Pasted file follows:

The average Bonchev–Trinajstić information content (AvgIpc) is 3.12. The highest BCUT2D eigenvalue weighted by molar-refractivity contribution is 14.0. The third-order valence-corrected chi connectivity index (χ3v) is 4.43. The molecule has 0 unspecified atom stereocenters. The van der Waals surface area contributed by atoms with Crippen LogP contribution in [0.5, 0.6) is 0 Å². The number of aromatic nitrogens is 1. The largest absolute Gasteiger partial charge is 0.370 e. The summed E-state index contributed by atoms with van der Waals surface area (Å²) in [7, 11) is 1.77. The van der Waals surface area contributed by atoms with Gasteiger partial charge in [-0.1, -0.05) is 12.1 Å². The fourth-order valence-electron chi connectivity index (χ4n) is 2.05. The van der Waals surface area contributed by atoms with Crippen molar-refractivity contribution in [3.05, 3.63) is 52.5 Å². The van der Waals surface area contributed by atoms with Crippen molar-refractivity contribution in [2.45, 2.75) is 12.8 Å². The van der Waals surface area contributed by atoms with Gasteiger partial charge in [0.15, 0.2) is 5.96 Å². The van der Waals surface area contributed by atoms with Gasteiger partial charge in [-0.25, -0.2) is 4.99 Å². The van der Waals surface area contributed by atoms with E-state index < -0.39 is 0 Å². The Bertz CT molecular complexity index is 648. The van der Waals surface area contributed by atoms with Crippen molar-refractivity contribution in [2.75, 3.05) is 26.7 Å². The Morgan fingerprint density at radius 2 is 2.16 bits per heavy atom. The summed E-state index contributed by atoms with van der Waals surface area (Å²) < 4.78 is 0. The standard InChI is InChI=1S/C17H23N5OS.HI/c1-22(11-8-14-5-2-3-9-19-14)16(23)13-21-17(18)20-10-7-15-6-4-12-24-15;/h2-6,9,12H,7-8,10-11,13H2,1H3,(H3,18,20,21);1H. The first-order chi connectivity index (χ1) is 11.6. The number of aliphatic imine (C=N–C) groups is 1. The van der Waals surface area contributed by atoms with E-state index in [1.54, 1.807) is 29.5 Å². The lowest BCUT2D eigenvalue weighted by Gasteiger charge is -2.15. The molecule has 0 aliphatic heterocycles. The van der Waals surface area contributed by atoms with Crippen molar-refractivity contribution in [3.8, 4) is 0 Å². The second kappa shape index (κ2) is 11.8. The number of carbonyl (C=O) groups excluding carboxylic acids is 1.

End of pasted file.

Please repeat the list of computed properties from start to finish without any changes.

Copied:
The average Bonchev–Trinajstić information content (AvgIpc) is 3.12. The highest BCUT2D eigenvalue weighted by molar-refractivity contribution is 14.0. The third-order valence-corrected chi connectivity index (χ3v) is 4.43. The molecule has 0 unspecified atom stereocenters. The van der Waals surface area contributed by atoms with Crippen LogP contribution in [0.5, 0.6) is 0 Å². The number of aromatic nitrogens is 1. The largest absolute Gasteiger partial charge is 0.370 e. The summed E-state index contributed by atoms with van der Waals surface area (Å²) in [7, 11) is 1.77. The van der Waals surface area contributed by atoms with Gasteiger partial charge in [-0.1, -0.05) is 12.1 Å². The fourth-order valence-electron chi connectivity index (χ4n) is 2.05. The van der Waals surface area contributed by atoms with Crippen molar-refractivity contribution in [3.05, 3.63) is 52.5 Å². The van der Waals surface area contributed by atoms with Crippen molar-refractivity contribution in [2.45, 2.75) is 12.8 Å². The van der Waals surface area contributed by atoms with Gasteiger partial charge in [0.15, 0.2) is 5.96 Å². The van der Waals surface area contributed by atoms with Gasteiger partial charge in [-0.25, -0.2) is 4.99 Å². The van der Waals surface area contributed by atoms with E-state index < -0.39 is 0 Å². The Bertz CT molecular complexity index is 648. The van der Waals surface area contributed by atoms with Crippen molar-refractivity contribution in [2.75, 3.05) is 26.7 Å². The Morgan fingerprint density at radius 2 is 2.16 bits per heavy atom. The summed E-state index contributed by atoms with van der Waals surface area (Å²) < 4.78 is 0. The standard InChI is InChI=1S/C17H23N5OS.HI/c1-22(11-8-14-5-2-3-9-19-14)16(23)13-21-17(18)20-10-7-15-6-4-12-24-15;/h2-6,9,12H,7-8,10-11,13H2,1H3,(H3,18,20,21);1H. The first-order chi connectivity index (χ1) is 11.6. The number of aliphatic imine (C=N–C) groups is 1. The van der Waals surface area contributed by atoms with E-state index in [1.54, 1.807) is 29.5 Å². The lowest BCUT2D eigenvalue weighted by Gasteiger charge is -2.15. The molecule has 0 aliphatic heterocycles. The van der Waals surface area contributed by atoms with Crippen molar-refractivity contribution in [3.8, 4) is 0 Å². The second kappa shape index (κ2) is 11.8. The number of carbonyl (C=O) groups excluding carboxylic acids is 1.